Andy Barr: We were home brewing, but not super extensively. We’d done a little bit of catering, because there was a restaurant associated with it also. The real goal was to start a manufacturing brewery up in Truckee, and we had no commercial experience at all.

Did you replicate any of your homebrews commercially?

Andy Barr: No, not even close.

Alicia Barr: We knew just enough to be dangerous. We knew the basic process, but we quickly realized that brewing something in a five-gallon pot, on a stove, in your kitchen, is a lot different than brewing a 500-gallon batch consistently, over and over again, so we hired a brewer who had the experience and background to do it on a commercial level, and then we could focus on running the business end of it.

Is the original brewer still with you?

Andy Barr: Yes he is.

How did you decide how to hire him?

Andy Barr: We solicited resumes.

Alicia Barr: We found him on the internet.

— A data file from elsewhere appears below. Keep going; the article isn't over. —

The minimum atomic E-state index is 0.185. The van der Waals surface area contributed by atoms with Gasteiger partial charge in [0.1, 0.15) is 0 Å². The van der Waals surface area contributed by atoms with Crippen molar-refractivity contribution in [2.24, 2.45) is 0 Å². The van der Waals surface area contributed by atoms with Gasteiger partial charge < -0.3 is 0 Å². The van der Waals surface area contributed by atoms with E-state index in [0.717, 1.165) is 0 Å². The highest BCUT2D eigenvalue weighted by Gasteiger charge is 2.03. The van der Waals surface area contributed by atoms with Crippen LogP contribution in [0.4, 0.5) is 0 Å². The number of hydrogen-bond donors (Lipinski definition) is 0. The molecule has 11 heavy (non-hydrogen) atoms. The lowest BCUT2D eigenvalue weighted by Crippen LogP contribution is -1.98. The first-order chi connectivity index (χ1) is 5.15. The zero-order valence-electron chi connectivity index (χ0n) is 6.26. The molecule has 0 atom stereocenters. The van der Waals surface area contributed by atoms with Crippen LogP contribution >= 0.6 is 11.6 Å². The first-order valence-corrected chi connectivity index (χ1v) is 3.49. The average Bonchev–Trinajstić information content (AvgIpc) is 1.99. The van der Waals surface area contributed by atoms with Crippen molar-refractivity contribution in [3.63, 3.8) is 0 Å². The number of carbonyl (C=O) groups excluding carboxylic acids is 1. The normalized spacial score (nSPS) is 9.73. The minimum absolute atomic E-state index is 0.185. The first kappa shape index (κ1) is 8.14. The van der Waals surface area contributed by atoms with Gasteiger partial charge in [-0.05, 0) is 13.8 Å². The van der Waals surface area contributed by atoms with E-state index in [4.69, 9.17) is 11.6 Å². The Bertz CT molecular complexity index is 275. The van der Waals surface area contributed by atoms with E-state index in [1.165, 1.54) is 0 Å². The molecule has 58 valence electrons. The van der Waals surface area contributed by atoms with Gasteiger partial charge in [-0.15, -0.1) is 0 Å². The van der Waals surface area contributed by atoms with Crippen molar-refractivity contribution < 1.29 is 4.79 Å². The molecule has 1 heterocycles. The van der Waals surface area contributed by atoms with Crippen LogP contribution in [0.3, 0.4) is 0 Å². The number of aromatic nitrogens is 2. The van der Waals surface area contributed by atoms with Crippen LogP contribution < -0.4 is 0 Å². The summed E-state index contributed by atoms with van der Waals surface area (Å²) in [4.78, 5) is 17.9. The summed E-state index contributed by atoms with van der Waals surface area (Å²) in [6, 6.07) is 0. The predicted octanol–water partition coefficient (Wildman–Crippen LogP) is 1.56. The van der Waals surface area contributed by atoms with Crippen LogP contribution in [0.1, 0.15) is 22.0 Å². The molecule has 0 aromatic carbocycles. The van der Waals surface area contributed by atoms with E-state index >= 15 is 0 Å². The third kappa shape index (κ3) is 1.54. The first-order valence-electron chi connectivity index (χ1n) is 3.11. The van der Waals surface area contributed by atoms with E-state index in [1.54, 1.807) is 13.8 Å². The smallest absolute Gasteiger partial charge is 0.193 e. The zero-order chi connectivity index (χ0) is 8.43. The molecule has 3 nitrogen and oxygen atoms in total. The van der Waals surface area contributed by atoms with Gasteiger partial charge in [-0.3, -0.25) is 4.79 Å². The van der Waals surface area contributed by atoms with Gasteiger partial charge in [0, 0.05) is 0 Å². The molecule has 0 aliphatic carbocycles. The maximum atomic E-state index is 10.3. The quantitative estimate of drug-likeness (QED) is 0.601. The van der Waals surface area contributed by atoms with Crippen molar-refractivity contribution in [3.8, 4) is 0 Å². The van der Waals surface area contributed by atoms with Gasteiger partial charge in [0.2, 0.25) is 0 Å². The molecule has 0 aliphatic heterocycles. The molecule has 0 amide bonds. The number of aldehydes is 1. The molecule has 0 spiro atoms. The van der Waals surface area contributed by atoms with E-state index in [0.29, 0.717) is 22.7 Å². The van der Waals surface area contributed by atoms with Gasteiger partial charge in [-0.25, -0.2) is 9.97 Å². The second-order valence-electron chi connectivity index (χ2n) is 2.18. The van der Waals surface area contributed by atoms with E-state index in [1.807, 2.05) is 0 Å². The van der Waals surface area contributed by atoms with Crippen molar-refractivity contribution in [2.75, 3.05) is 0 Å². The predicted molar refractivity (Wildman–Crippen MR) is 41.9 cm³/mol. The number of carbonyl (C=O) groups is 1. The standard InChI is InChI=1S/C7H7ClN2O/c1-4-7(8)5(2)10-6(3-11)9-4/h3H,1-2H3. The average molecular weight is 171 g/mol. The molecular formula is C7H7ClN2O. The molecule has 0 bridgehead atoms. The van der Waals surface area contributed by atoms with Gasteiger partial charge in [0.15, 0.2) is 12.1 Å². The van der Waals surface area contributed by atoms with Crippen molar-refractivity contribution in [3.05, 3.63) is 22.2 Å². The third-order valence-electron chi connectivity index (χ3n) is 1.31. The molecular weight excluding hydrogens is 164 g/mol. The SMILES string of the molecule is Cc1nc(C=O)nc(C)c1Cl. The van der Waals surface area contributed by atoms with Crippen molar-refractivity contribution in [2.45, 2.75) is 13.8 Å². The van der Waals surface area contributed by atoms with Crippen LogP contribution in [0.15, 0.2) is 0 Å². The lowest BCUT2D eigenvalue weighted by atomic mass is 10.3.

Andy Barr: Yeah, we found him on the internet. We got lucky. He’s one of the top brewers in the country. Timing just worked out. He happened to be transitioning out of the Allied Trade, working for a malting group. He previously brewed in a number of breweries, with a small stint in the malting group, and he was transitioning back into breweries when we happened to be soliciting resumes…We got 15 resumes overnight. Basically, he was the cream of the crop. It just happened to work out. He was originally from the California area. He was looking to move back and move back into a small start-up.

Alicia Barr: He was out in the Midwest when we found him.

Andy Barr: His name’s Todd Ashman.

What was the very first homebrew that you made, and how did it turn out?

Andy Barr: Cranberry porter. It was a holiday beer. It was a porter that we racked on cranberries for awhile. It was actually quite good.

Alicia Barr: The carbonation had some issues.

Andy Barr: We struggled with the bottle fermentation.

Alicia Barr: The first batch we did, we probably lost a third of each bottle just to foaming at the top because we over-carbonated it, but flavor wise, it actually turned out quite good.